“I want Dieter to show you everything here at Neverland,” Michael said when we finished chatting. “I want you to see all of it, so you know just how beautiful it is.”

Dieter and I hopped into a golf cart for a tour of the estate, so that I could see the famous landmarks that I’d already read so much about, including the zoo with its elephant, a gift from Elizabeth Tay- lor, and the giraffes and assorted other exotic animals.

Michael emerged from the house when we returned and asked if Dieter had shown me the movie theatre.

We had only driven past it but hadn’t gone inside. “You got to see it,” Michael said. “I’ll take you there.” So, I hopped into the golf cart again and we zoomed off, arriving moments later.

Michael ushered me into the lobby and proudly showed me the theatre itself with its fifty or so plush burgundy seats. “Stuart, I want to show you something,” he said.

He opened a side door in the lobby and I followed him into a large room with about a dozen wheeled clothes hangers laden with his costumes and uniforms and sequined gloves as well.

He rolled the hangars away to reveal a floor-to-ceiling mirror that ran the entire length of the wall.

“Stuart, watch this,” he said, grabbing a black fedora from a basket and slinging it over his head with a mischievous grin.

He tipped it down over his eyes and started to moonwalk. I stood transfixed, mesmerized by the illusion of Michael walking backwards and forward at the same time, feeling a shiver run through me as I witnessed him perform his iconic dance move in person.

He did it twice alongside the mirror, classic Michael Jackson, a private performance from the legend himself.

I felt so privileged at that moment, so touched by his generosity of spirit and his gift of friendship.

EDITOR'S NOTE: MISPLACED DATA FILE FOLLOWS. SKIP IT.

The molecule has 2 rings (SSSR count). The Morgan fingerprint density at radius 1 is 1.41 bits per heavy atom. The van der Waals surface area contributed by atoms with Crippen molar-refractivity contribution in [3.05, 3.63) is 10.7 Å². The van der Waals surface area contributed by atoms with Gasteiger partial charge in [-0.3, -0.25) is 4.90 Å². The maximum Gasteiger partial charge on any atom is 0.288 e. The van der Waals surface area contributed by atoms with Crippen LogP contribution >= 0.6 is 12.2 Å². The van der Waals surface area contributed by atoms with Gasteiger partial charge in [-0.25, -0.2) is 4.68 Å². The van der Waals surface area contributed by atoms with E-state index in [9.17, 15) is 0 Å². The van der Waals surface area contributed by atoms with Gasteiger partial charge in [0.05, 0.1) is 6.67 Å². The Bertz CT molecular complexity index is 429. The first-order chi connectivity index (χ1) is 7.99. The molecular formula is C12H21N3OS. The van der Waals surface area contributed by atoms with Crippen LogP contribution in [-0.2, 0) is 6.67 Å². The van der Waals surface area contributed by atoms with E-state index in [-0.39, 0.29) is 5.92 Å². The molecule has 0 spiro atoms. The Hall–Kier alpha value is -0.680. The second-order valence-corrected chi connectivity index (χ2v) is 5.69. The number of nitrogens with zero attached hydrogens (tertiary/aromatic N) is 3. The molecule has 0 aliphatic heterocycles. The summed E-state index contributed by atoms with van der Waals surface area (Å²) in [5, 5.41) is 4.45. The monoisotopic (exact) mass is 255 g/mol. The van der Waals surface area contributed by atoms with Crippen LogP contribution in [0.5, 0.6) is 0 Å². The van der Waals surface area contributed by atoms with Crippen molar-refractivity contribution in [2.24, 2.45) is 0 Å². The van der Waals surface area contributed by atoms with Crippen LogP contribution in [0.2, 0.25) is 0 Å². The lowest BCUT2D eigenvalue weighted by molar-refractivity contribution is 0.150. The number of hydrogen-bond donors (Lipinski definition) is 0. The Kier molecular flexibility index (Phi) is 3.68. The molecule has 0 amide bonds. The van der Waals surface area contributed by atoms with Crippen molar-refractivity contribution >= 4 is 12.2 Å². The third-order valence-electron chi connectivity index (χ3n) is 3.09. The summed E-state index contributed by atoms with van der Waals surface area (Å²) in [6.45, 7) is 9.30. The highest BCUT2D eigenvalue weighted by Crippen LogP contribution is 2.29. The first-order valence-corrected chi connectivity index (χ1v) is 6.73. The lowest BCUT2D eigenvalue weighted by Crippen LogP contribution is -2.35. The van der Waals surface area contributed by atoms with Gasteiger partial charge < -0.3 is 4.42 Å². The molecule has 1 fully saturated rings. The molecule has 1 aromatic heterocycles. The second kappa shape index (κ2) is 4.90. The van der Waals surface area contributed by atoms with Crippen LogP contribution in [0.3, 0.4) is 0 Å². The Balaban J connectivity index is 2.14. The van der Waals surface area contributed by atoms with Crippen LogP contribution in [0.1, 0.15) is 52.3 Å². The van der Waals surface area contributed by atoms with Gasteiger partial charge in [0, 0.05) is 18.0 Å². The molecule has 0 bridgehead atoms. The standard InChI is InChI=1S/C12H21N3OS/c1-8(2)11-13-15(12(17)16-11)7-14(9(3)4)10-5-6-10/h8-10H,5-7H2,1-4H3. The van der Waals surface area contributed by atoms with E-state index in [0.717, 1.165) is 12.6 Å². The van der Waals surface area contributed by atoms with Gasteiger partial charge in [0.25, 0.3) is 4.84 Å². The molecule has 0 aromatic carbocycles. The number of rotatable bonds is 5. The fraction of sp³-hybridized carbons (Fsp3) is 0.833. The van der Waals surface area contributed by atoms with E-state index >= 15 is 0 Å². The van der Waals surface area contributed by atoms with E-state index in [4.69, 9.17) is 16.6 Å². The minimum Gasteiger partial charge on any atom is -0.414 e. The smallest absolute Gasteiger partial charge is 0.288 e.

“How do you like that, Stuart?” he laughed, lifting the hat and grinning at me. “Here, I want you to have this,” he said, tossing me the hat. “I know that we’re going to do great things together.”

We returned to the house and re-joined Dieter, Michael and I said our goodbyes.

To my surprise, just as I was about to leave, he dashed out of the house with a book in his hand.

“Stuart,” he called out. “I want you to have this.”

I knew that Michael loved comics and had always wanted to buy Marvel and even star in his own production of Spiderman, so he was perhaps hoping the team could help him to rekindle that dream as he handed me, Comic Wars: How Two Tycoons Battled Over the Marvel Comics Empire—And Both Lost, by Dan Raviv.

I opened it and read the inscription he’d written: “Stuart, many thanks for your kind help and please don’t make plans for the next decade.”

Alas, it was never to be, for before we could prevent it, Michael’s career would begin the downward spiral that would end in his tragic and premature death.

Yes, memories of Michael flooded back to me in the Neil Simon Theatre as the show unfolded, a brilliant assembly of Michael Jackson hits from Billie Jean, Beat It, Thriller and so many others, performed by the brilliant Tony-award-winning Myles Frost.

The show was spectacular, with standing ovations at the end. I knew then, without a doubt, Michael was back. His tarnished reputation was rapidly receding into memory, and his music and performance artistry remained invincible.

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After the show, I mingled with the throngs outside on 42nd Street, soaking up the excitement that only hit Broadway shows can deliver, and congratulating Myles the next day on his amazing performance.

Michael was not only back, his legacy as the greatest entertainer in history is secure.

I recalled what his long-time associate Brian Oxman had said to me when I first joined the team as Michael’s spokesman: “Working for Michael Jackson is an almost mystical thing. It’s an experience you’ll never forget, something that will stay with you for the rest of your life.”

Michael is gone now, but his memory lives on in the hearts and minds of his fan club members and his millions of fans worldwide who keep the flame of Michael’s life and spirit burning brightly in their hearts.

Yes, he really was the King of Pop, yet he was also a gentle spirit who tried to make the world a better place through his art, to lift humanity out of its suffering, and to create a better future for the children of this Earth.

I believe that it’s important to remember that and to simply honour the soul of Michael Jackson.